Grotesque Discoveries and Divisions in W.S. Merwin’s “The Folding Cliffs”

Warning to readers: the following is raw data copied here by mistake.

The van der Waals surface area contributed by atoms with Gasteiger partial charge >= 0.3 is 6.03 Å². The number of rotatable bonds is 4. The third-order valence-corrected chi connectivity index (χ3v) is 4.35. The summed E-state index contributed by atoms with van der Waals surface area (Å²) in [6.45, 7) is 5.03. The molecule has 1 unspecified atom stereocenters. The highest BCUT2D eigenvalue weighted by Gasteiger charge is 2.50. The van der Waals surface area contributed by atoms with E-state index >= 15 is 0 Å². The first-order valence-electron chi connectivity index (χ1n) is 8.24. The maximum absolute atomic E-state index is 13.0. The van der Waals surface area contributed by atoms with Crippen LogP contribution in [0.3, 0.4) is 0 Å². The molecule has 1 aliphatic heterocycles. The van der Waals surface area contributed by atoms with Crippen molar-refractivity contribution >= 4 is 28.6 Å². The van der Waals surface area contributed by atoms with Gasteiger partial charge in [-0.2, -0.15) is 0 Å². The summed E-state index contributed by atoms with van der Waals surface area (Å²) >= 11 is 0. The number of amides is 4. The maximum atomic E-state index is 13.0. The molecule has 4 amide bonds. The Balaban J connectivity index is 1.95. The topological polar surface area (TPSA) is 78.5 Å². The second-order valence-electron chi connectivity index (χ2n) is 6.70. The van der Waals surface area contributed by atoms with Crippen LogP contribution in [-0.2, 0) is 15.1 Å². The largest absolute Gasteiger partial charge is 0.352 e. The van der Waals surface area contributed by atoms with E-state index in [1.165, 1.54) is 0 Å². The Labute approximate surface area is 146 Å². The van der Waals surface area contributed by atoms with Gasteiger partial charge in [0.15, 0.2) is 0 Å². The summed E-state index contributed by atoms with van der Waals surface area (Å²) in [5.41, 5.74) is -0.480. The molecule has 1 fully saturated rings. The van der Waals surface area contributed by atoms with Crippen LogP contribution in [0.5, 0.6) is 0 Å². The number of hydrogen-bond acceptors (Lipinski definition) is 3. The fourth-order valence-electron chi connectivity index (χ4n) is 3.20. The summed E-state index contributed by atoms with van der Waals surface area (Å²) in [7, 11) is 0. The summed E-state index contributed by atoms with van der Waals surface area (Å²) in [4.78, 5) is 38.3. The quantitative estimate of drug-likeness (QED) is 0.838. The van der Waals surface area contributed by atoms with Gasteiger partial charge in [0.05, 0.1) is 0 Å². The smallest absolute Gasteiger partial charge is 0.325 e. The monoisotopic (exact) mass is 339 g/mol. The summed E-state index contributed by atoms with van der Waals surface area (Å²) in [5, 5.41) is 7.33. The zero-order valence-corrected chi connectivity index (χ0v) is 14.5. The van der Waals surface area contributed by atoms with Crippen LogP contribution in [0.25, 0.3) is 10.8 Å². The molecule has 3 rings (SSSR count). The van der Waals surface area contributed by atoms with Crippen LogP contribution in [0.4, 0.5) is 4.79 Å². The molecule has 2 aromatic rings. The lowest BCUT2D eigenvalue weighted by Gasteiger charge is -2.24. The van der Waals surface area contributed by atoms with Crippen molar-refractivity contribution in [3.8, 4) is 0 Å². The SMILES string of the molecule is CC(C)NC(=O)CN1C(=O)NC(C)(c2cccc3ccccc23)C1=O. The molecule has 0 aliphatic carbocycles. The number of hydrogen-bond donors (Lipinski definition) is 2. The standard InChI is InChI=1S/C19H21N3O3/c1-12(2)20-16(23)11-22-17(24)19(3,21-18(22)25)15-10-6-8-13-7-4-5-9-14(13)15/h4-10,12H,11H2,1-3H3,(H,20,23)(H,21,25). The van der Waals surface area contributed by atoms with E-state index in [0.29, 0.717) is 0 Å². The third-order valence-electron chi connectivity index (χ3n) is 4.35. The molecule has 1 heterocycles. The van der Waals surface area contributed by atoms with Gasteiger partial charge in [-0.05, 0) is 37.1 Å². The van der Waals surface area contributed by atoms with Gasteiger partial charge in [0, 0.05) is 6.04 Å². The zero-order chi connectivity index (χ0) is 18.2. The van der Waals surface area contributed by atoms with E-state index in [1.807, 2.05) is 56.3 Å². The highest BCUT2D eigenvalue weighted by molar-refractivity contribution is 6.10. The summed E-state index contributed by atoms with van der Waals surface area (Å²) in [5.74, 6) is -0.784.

AbstractThe epic narrative poem “The Folding Cliffs” by W.S. Merwin reflects the idea of truth as a grotesque and divisive concept. Because “The Folding Cliffs” is based on historical accounts and oral tradition, it could be posited that it is a nonfiction work or at the very least “based on a true story”. This paper examines the concepts of truth and the grotesque and the innate relationship between the two. Establishing a definition of the grotesque, based on the ideas of Wolfgang Kayser, I identify four principles of the grotesque and use them as a lens for reading Merwin’s work. The concept that truth is distorted has become especially pertinent in light of the emergence of creative-nonfiction and the debate over what constitutes truth. Using Merwin’s piece as a vessel, I argue that truth is a fallacious concept, and that all so-called truths are fleeting and influenced by experiences and imagination.
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